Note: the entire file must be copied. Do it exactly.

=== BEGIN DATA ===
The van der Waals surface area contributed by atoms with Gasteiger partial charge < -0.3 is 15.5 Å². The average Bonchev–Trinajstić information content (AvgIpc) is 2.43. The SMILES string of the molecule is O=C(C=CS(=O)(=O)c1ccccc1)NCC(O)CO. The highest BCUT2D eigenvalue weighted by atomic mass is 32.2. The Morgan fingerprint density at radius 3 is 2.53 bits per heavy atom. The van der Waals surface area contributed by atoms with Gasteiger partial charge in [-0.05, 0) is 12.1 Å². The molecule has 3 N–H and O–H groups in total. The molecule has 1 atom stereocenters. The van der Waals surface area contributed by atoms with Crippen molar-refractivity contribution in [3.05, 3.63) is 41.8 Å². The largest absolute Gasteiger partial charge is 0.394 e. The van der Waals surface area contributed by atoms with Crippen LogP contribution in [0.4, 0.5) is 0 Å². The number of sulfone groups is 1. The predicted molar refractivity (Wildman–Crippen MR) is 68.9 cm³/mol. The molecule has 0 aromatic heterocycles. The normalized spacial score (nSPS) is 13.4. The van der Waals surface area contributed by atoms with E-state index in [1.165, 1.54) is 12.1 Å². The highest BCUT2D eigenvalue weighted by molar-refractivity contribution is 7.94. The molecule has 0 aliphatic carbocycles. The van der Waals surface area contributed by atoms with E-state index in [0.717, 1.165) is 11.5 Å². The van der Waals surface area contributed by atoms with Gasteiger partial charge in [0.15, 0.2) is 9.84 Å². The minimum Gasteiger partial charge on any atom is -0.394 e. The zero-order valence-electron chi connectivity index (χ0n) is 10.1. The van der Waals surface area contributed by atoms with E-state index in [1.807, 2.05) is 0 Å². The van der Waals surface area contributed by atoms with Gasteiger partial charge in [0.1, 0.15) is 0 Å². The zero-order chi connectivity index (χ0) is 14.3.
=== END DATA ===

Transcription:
The van der Waals surface area contributed by atoms with Gasteiger partial charge < -0.3 is 15.5 Å². The average Bonchev–Trinajstić information content (AvgIpc) is 2.43. The SMILES string of the molecule is O=C(C=CS(=O)(=O)c1ccccc1)NCC(O)CO. The highest BCUT2D eigenvalue weighted by atomic mass is 32.2. The Morgan fingerprint density at radius 3 is 2.53 bits per heavy atom. The van der Waals surface area contributed by atoms with Gasteiger partial charge in [-0.05, 0) is 12.1 Å². The molecule has 3 N–H and O–H groups in total. The molecule has 1 atom stereocenters. The van der Waals surface area contributed by atoms with Crippen molar-refractivity contribution in [3.05, 3.63) is 41.8 Å². The largest absolute Gasteiger partial charge is 0.394 e. The van der Waals surface area contributed by atoms with Crippen LogP contribution in [0.4, 0.5) is 0 Å². The number of sulfone groups is 1. The predicted molar refractivity (Wildman–Crippen MR) is 68.9 cm³/mol. The molecule has 0 aromatic heterocycles. The normalized spacial score (nSPS) is 13.4. The van der Waals surface area contributed by atoms with E-state index in [1.165, 1.54) is 12.1 Å². The highest BCUT2D eigenvalue weighted by molar-refractivity contribution is 7.94. The molecule has 0 aliphatic carbocycles. The van der Waals surface area contributed by atoms with E-state index in [0.717, 1.165) is 11.5 Å². The van der Waals surface area contributed by atoms with Gasteiger partial charge in [0.15, 0.2) is 9.84 Å². The minimum Gasteiger partial charge on any atom is -0.394 e. The zero-order valence-electron chi connectivity index (χ0n) is 10.1. The van der Waals surface area contributed by atoms with E-state index in [1.807, 2.05) is 0 Å². The van der Waals surface area contributed by atoms with Gasteiger partial charge in [0.1, 0.15) is 0 Å². The zero-order chi connectivity index (χ0) is 14.3.